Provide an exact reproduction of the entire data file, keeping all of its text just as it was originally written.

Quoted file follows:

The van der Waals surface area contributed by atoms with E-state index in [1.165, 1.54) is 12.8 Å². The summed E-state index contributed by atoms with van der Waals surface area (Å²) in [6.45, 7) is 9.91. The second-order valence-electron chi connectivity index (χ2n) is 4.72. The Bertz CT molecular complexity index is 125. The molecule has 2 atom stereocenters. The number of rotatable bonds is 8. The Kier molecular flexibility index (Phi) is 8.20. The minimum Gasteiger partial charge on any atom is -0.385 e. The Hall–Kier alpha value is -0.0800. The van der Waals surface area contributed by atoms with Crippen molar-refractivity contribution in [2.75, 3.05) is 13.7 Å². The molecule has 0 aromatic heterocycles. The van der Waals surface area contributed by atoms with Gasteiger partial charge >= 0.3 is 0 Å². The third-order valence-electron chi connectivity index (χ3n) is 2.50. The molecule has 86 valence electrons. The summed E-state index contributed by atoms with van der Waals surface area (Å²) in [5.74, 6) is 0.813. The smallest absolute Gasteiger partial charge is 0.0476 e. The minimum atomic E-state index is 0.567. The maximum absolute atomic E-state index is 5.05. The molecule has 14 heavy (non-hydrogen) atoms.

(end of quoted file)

The van der Waals surface area contributed by atoms with E-state index in [1.165, 1.54) is 12.8 Å². The summed E-state index contributed by atoms with van der Waals surface area (Å²) in [6.45, 7) is 9.91. The second-order valence-electron chi connectivity index (χ2n) is 4.72. The Bertz CT molecular complexity index is 125. The molecule has 2 atom stereocenters. The number of rotatable bonds is 8. The Kier molecular flexibility index (Phi) is 8.20. The minimum Gasteiger partial charge on any atom is -0.385 e. The Hall–Kier alpha value is -0.0800. The van der Waals surface area contributed by atoms with Crippen molar-refractivity contribution in [2.75, 3.05) is 13.7 Å². The molecule has 0 aromatic heterocycles. The van der Waals surface area contributed by atoms with Gasteiger partial charge >= 0.3 is 0 Å². The third-order valence-electron chi connectivity index (χ3n) is 2.50. The molecule has 86 valence electrons. The summed E-state index contributed by atoms with van der Waals surface area (Å²) in [5.74, 6) is 0.813. The smallest absolute Gasteiger partial charge is 0.0476 e. The minimum atomic E-state index is 0.567. The maximum absolute atomic E-state index is 5.05. The molecule has 14 heavy (non-hydrogen) atoms.